(Socialist Standard, December 1928)


9) Russia: Land of High Profits

(September 1930)

(“The Soviet Union Year-Book, 1930.” Publishers: George Allen & Unwin, Ltd. 7s. 6d.)

The Soviet Union Year-Book, compiled and edited by A. A. Santalov and Louis Segal, Ph.D., M.A., is published “to provide business and public men with a reliable information on the economic and political life of the U.S.S.R.” It contains in its 670 pages accurate and detailed information from official sources on all the chief aspects of Russian economic and political life. For business men seeking trade connections, and for those who wish to combat the double campaign of misrepresentation which is carried on by the ignorant and prejudiced in the ranks of capitalist parties on the one hand and the ranks of the communist party on the other it is an indispensable work of reference.

It is not possible here to describe fully the range which is covered. It must suffice to indicate some of the facts and figures which will be useful to the Socialist student of Soviet affairs.


Much space is devoted to the growth of trade and production. Agricultural production in 1928-29 was 4 per cent. above that in 1913, and in 1932-33 it is planned to reach 59 per cent. above

the 1913 level (page 92). Industrial production in 1928-29 was 73 per cent. above 1913 level, and in 1931-32 will reach 166 per cent. above that level (page 94).

Exports in 1928-29 were valued at 877 million roubles, as compared with 1,520 million in 1913. Imports in 1928-29 were valued at 836 million roubles, as compared with 1,374 million in 1913 (page 289). It is planned to increase exports to over 2,000 million roubles in 1932-33, and imports to over 1,705 million. In 1909-13 agricultural exports represented 70 per cent. of the total exports, and industrial exports 30 per cent. In 1932-33 the proportions will be equal, if the plan matures (page 291).


The Concession Companies make staggering profits out of the exploitation of the Russian workers. In 1926-27 the average profit was 81 per cent. on the capital invested by them.

In 1927-28 it was 96 per cent. (see page 208). What a harsh reality after the dreams of the visionaries for whom Russia was to serve as a model to the Western world. One of the Bolshevik slogans of 1917 was “Down with the foreign bondholders.” They were duly “downed” and the National Debts repudiated. The Soviet Government has just repeated its willingness to resume part of the old National Debt obligations, but in the meantime the foreign bondholders have given place to “home” bondholders – a distinction without a difference from the stand point of the Russian workers.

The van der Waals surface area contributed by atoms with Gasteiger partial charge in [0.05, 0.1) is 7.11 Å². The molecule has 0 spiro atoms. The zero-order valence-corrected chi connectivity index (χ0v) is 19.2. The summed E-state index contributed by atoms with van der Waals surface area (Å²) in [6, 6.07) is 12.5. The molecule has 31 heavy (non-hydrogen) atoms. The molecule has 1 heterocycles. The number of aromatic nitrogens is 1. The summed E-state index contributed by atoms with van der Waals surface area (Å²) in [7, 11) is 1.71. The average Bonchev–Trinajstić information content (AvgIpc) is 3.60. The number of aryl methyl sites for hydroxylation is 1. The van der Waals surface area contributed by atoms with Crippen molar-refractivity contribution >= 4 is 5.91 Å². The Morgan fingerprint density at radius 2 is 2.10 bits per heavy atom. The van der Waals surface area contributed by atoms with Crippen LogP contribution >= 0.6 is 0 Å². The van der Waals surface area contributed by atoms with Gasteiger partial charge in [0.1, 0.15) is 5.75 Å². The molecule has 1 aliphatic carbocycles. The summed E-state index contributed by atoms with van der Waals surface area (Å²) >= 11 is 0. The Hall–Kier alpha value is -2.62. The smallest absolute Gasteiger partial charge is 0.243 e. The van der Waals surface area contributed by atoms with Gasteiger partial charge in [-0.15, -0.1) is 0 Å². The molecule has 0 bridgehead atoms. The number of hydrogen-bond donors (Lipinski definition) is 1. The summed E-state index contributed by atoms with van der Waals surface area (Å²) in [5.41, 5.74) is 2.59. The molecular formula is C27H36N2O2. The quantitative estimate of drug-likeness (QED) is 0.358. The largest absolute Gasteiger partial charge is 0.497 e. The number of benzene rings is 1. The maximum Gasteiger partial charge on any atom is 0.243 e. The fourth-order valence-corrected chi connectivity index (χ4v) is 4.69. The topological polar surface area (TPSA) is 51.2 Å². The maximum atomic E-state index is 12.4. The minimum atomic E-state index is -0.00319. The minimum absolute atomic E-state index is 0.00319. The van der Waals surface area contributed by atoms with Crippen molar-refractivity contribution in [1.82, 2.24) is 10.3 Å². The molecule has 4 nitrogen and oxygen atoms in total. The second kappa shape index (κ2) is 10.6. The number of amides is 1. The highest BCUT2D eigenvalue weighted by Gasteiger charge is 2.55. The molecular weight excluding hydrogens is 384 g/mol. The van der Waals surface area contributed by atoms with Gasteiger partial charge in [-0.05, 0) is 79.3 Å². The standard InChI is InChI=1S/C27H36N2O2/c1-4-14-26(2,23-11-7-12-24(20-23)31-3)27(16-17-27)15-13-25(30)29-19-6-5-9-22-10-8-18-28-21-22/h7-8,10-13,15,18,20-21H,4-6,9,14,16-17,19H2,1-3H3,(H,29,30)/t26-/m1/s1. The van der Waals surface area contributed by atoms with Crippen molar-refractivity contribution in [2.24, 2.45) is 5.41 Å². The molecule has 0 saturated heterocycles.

A rapidly increasing percentage of the total revenue of the Government is raised by means of additions to the new National Debt. In 1927-28 the percentage was 0.5; in 1928-29 it was 8.6 per cent., and in 1929-30 it will be 11.5 per cent. (page 397).

On October 1st, 1925, the new National Debt stood at 367 million roubles (£36 million). On October 1st, 1929, it was 2,595 million roubles (£259 million) (see page 398). It is at the present moment nearly 3,000 million (£300 million), and it is planned to increase it to £500 or £600 million in the next year or two.

The amount raised by means of loans during the one year 1929-30 reached the total of 1,335 million roubles (page 391). In the same year the Government spent 450 million roubles on payments to the new investing class who have invested their money in Russian industry through the Russian Central Government. Interest rates are very high; up to 12 per cent.

Other avenues of investment for Russia’s propertied class are the co-operatives. Hundreds of millions of roubles are invested in that way (see pages 226 and 621).

All these forms of investment, in the National Debt, in the co-operatives, and in the trading concerns, etc., are forms of exploitation of the Russian workers They, like the workers everywhere, carry on their backs a class of property owners, receiving incomes from property ownership.

The very high rate of interest which rules in Russia owing to slowness with which foreign investors enter the Russian money markets, may serve to explain why the Russian Government, or certain influential groups behind it, continues without any tangible result to finance Communist parties abroad. Investors in side Russia would naturally not want the interest rates to fall from 10 per cent. or 12 per cent. to 4 per cent. or 5 per cent., and an obvious method of preventing this would be to play upon the fears of foreign Governments and investors, and thus save themselves from unwelcome competitors.


As in this country, the income tax in Russia is a graduated one, there being five categories. In each of them provision is made for different rates of tax on ranges of income from under 1,000 roubles a year up to 24,000 roubles and over (page 402).

The fifth grade applies to those whose incomes are derived from “ownership of industrial and trading enterprises, from money investments, dividends on shares, etc.” (page 402), also incomes from “rent” (page 401).

Then, in addition to the income tax, there is an excess profits tax for those companies whose yearly profits exceed a standard which is described as the “normal profits” (page 405).

It is this economic organisation, possessing all the usual features of exploitation (rent, interest, and profit, a working class, and a property owning class, a stock exchange, etc.), which the Communist parties describe as “Socialism”!